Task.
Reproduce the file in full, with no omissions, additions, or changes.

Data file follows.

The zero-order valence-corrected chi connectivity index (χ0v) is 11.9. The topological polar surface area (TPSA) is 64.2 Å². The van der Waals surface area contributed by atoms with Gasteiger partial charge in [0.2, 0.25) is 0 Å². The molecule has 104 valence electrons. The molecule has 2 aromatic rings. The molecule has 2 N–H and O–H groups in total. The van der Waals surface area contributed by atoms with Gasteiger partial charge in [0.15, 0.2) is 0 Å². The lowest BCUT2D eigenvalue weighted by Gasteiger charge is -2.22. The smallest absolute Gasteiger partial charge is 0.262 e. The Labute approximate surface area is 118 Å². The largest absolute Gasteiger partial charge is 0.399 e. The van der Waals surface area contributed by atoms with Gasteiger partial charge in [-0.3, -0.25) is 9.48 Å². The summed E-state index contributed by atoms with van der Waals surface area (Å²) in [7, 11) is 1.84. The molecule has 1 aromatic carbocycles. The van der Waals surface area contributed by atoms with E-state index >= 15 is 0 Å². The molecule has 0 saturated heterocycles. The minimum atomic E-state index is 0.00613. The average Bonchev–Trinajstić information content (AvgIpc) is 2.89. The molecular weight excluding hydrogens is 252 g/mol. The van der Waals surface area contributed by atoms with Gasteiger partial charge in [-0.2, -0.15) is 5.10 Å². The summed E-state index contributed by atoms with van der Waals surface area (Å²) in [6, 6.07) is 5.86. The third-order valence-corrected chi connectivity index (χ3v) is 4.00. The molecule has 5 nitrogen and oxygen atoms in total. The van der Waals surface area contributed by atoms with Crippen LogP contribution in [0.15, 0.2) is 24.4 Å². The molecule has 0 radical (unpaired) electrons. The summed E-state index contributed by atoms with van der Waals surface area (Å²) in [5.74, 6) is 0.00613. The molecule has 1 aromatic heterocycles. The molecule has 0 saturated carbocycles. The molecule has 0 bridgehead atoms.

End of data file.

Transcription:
The zero-order valence-corrected chi connectivity index (χ0v) is 11.9. The topological polar surface area (TPSA) is 64.2 Å². The van der Waals surface area contributed by atoms with Gasteiger partial charge in [0.2, 0.25) is 0 Å². The molecule has 104 valence electrons. The molecule has 2 aromatic rings. The molecule has 2 N–H and O–H groups in total. The van der Waals surface area contributed by atoms with Gasteiger partial charge in [0.15, 0.2) is 0 Å². The lowest BCUT2D eigenvalue weighted by Gasteiger charge is -2.22. The smallest absolute Gasteiger partial charge is 0.262 e. The Labute approximate surface area is 118 Å². The largest absolute Gasteiger partial charge is 0.399 e. The van der Waals surface area contributed by atoms with Gasteiger partial charge in [-0.3, -0.25) is 9.48 Å². The summed E-state index contributed by atoms with van der Waals surface area (Å²) in [7, 11) is 1.84. The molecule has 1 aromatic carbocycles. The van der Waals surface area contributed by atoms with E-state index >= 15 is 0 Å². The molecule has 0 saturated heterocycles. The minimum atomic E-state index is 0.00613. The average Bonchev–Trinajstić information content (AvgIpc) is 2.89. The molecular weight excluding hydrogens is 252 g/mol. The van der Waals surface area contributed by atoms with Gasteiger partial charge in [-0.2, -0.15) is 5.10 Å². The summed E-state index contributed by atoms with van der Waals surface area (Å²) in [6, 6.07) is 5.86. The third-order valence-corrected chi connectivity index (χ3v) is 4.00. The molecule has 5 nitrogen and oxygen atoms in total. The van der Waals surface area contributed by atoms with Crippen LogP contribution in [0.15, 0.2) is 24.4 Å². The molecule has 0 radical (unpaired) electrons. The summed E-state index contributed by atoms with van der Waals surface area (Å²) in [5.74, 6) is 0.00613. The molecule has 1 aromatic heterocycles. The molecule has 0 saturated carbocycles. The molecule has 0 bridgehead atoms.